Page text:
Through the Language Glass: Why the World Looks Different in Other Languages, by Guy Deutscher. Metropolitan Books, 2010. 304 pp. 978-0-8050-8195-4.
... in which we learn about how perception is affected by linguistics.
Psychologists, linguists, and anthropologists have long stood together in denouncing a possible link between culture/language and a person's perception of the world. Originally, scientists and politicians would use a culture's "less evolved" language to indicate that the people themselves were also "less evolved." Deutscher, a linguist, defends his dissenting opinion without coming across as condescending or superior. The majority of the book focuses on differences in color perception across cultures. For example, Homer used the phrase "wine-dark sea" to describe the ocean in The Iliad, but it is difficult to believe that the ancient Greeks could not distinguish between wine red and sea blue. Some cultures consider blue to be part of the "green" section of the color spectrum. A plethora of other color-related examples are packed into the first half of this book, which demonstrates that the linguistic differences are markers of how cultures divide up their color groups, or how many names they give to different shades of a color, is not necessarily a reflection of their ability to see colors.
Another section of the book focuses on linguistic differences in directions (north, south, left, right, front, back, etc). For example, some languages (like English) make it easier to indicate locations relative to the speaker... ie, the book is to my right. In other languages, it is more common to use common geocentric directions... ie, the book is south of me. In many of the cultures that prefer to use the cardinal NSEW directions, the people are much more aware of which direction is North.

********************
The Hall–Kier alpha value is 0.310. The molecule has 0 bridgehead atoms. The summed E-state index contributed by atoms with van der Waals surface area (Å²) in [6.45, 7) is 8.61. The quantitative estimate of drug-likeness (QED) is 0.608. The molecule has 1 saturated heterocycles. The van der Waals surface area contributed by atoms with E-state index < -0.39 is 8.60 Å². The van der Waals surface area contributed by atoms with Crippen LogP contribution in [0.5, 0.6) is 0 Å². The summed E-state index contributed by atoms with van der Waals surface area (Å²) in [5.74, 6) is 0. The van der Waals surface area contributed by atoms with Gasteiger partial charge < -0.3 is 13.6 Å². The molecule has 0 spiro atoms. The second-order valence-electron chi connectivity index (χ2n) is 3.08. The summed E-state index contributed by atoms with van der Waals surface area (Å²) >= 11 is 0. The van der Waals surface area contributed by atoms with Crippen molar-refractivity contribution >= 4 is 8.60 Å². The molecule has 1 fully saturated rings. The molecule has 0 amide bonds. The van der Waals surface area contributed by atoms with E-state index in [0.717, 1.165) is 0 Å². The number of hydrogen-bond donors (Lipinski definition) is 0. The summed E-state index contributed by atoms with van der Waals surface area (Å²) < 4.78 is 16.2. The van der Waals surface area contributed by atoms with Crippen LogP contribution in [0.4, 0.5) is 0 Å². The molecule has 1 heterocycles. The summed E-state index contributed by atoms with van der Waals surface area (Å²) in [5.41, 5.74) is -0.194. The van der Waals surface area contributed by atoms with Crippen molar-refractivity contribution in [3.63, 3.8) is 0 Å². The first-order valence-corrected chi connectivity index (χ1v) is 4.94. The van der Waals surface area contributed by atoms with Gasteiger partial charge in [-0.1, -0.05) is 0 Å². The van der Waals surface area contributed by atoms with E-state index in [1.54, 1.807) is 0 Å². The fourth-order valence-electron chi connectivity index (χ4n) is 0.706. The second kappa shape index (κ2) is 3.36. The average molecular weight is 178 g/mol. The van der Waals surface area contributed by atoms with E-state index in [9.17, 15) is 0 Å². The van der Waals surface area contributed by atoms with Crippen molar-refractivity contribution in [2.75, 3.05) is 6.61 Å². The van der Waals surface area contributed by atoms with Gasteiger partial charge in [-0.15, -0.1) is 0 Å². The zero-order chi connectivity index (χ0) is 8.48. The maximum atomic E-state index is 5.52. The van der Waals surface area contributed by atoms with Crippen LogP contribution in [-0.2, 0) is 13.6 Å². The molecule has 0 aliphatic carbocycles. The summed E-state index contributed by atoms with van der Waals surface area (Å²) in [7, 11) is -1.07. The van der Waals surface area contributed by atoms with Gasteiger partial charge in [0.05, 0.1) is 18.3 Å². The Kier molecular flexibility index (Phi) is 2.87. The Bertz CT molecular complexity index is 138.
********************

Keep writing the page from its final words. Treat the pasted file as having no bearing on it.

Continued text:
Overall, Guy Deutscher is a very good writer. The book is engaging and full of good explanations and amusing witticisms. It's obviously a very well researched book, with almost 50 pages of end notes and citations. For the most part, the book doesn't drag, and it's easy for someone not familiar with the intricacies of linguistics to keep up. The book includes several pages of colored panels with diagrams illustrating many of the different concepts; these diagrams definitely add a great deal to the book. (Note to e-book readers: Apparently the e-book version of this book does not include the color diagrams, which makes it extremely difficult to follow some of the discussions on color.)
My main complaint about the book is that the majority of it is devoted to the discussion of color, from various angles. Four or five of the nine chapters in the book are devoted to color-related topics. I suppose that's the easiest topic to discuss from many angles, and it's one of the easier topics to illustrate. There was one chapter on the spectrum of language complexity ("primitive" vs "developed" or "modern" languages), but it would have been edifying to have more discussion of that, or more of an exploration of the anthropology or psychology side.